We were recently invited along to Insider London’s quirky tour of the capital and so sent our intrepid travel blogger Laura to check it out!
My quirky tour of London began at Covent Garden where, as I exited the tube station, I was met by tour guide Tony. From the get go I knew it was going to be a fun afternoon as he greeted me with a huge smile and started talking to me in such a way it felt like I’d known him for years!
Coco Chanel on the lamp posts
Once all the bloggers had assembled we set off on our educational adventure and took three steps. At this point we found ourselves at the first stop on the tour – a lamp post! This particular one had the well-known Chanel logo on it – something I’d never noticed before, but apparently they adorn the vast majority of lamp posts in the City of Westminster. This is because the Duke of Westminster was totally infatuated with Coco Chanel, so much so he proposed to her, and she turned him down, 25 times!
This interesting fact was the first nugget of information we were given on what turned out to be a truly fun and fascinating tour of London.
From here we made our way through the Covent Garden crowds and street performers to the Apple Market. Tony guided us to the one shop here which, apart from some structural work, hadn’t been renovated since it opened back in the 1880s – Benjamin Pollock’s Toyshop. Traditionally painted in primary colours, this shop front stood out from the rest. You climb a white staircase and are instantly transported back in time as you enter the shop whose walls, shelves and alcoves are dotted with toys and trinkets from a bygone era. Most noticeable were the beautiful paper theatres, which entirely covered one wall.
A 200 year old toilet turned nightclub
Heading out of the market and towards the Royal Opera House, we wound our way past theatre land and Charles Dickins’ favourite coffee shop, which inspired him to pen “All the year round”. We found ourselves at the smallest nightclub in London, which is housed in what was a 200-year-old public toilet. I’m not sure how much bleach you need to get 200 years worth of public toilet out, but I really want to visit!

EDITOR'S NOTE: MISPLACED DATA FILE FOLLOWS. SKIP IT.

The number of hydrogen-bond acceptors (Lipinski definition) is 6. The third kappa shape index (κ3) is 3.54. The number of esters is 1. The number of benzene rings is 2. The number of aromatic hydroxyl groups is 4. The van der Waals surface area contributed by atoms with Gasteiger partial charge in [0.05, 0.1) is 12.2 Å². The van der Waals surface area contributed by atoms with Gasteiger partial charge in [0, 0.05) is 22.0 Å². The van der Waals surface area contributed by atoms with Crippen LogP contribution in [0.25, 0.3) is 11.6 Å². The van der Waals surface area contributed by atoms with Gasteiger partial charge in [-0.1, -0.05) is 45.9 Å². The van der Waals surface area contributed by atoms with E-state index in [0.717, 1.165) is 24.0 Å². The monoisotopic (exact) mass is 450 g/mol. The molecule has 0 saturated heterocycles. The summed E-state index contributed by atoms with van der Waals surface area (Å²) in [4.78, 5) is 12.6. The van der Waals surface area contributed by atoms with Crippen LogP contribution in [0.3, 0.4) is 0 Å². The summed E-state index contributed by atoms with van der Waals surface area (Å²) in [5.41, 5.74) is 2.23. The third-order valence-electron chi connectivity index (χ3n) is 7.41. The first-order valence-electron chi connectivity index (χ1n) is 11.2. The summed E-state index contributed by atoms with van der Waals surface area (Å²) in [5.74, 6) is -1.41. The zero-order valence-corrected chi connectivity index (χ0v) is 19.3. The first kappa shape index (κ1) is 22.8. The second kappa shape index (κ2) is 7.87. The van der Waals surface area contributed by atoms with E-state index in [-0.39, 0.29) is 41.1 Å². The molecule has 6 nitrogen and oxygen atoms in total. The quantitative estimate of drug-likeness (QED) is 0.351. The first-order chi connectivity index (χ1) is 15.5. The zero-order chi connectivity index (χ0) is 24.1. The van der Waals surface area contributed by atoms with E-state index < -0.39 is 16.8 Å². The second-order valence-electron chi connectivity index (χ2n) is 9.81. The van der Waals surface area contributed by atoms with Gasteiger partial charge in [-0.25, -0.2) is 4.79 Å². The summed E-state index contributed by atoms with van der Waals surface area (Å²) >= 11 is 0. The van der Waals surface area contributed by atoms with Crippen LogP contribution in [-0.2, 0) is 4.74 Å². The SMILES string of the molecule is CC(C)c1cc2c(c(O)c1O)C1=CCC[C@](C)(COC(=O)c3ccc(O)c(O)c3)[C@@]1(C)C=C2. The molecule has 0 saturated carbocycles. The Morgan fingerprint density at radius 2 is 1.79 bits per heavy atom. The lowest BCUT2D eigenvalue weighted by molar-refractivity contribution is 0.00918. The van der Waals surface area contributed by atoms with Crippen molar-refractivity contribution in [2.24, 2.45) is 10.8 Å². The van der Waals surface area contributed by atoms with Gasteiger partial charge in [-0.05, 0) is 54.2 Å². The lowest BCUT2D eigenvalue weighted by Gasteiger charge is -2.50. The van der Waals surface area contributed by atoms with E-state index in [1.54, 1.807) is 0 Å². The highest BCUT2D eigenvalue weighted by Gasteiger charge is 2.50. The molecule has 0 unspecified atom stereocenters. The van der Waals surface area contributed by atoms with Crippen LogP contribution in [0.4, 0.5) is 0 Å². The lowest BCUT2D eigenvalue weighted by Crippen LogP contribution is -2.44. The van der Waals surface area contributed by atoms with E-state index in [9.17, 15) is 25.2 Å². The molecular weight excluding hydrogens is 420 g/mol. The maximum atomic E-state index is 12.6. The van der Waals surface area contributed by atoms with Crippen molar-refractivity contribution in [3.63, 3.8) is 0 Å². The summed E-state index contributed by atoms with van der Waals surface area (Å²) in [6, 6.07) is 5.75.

Next we headed through the grounds of Somerset House towards Waterloo Bridge, which I found out was nicknamed the Ladies’ Bridge after the women who built it during WWII – something that, sadly, history has forgotten over the years.
As we walked up Carting Lane, near the Strand, Tony stopped us at the Iron Lily – another lamppost with an interesting history. This was a Webb Patent Sewer Gas Lamp, which used to burn off the gasses produced by waste in the streets in Victorian London. And, because of the smell, Carting Lane became affectionately known as “Farting Lane” – lovely!
Around the corner lies the majestic Savoy Theatre and Hotel, where we found out just how expensive it is to get a drink – the average cost of a cocktail in the bar is £120 and the most expensive is an Old Fashioned which would set you back £5,000!
We also discovered that the road leading up to the front door of the hotel is the only UK road where it’s legal to drive on the right hand side. This is because women traditionally sat behind the driver and therefore it is easier for the doorman to open the door without having to walk around the carriage, meaning the lady can walk straight into the hotel.
A London tour with a difference
Our tour ended at Trafalgar Square roughly two and half hours after it had begun. I loved the quirky and different take on the traditional walking tour and Tony made the afternoon really fun with his laidback approach and friendly demeanour. Plus he really knew his stuff! Throughout the tour, he kept mentioning how he’d found these interesting facts, but wanted to know more so delved deeper, which I thought showed his passion for his job and how much he loved his home city, it was really refreshing to see!
He dotted his speech with how certain words and phrases came to be in today’s English, which to someone who loves words and etymology I found fascinating! By the end of this original tour not only had I learned more about the history of our capital, I’d also learned to keep my eyes open. There is so much more to see in London if you look up when you walk around instead of staring at the ground. I also think I’ll take to the streets more often now rather than jump on the underground – there’s so much up there I might be missing!
We were the guests of Insider London for this tour. As ever, all opinions are our own.
The Quirky London Tour runs Thurs-Sunday plus UK Bank Holidays. To find out more or to book your place visit http://www.insider-london.co.uk/product/quirky-tour/.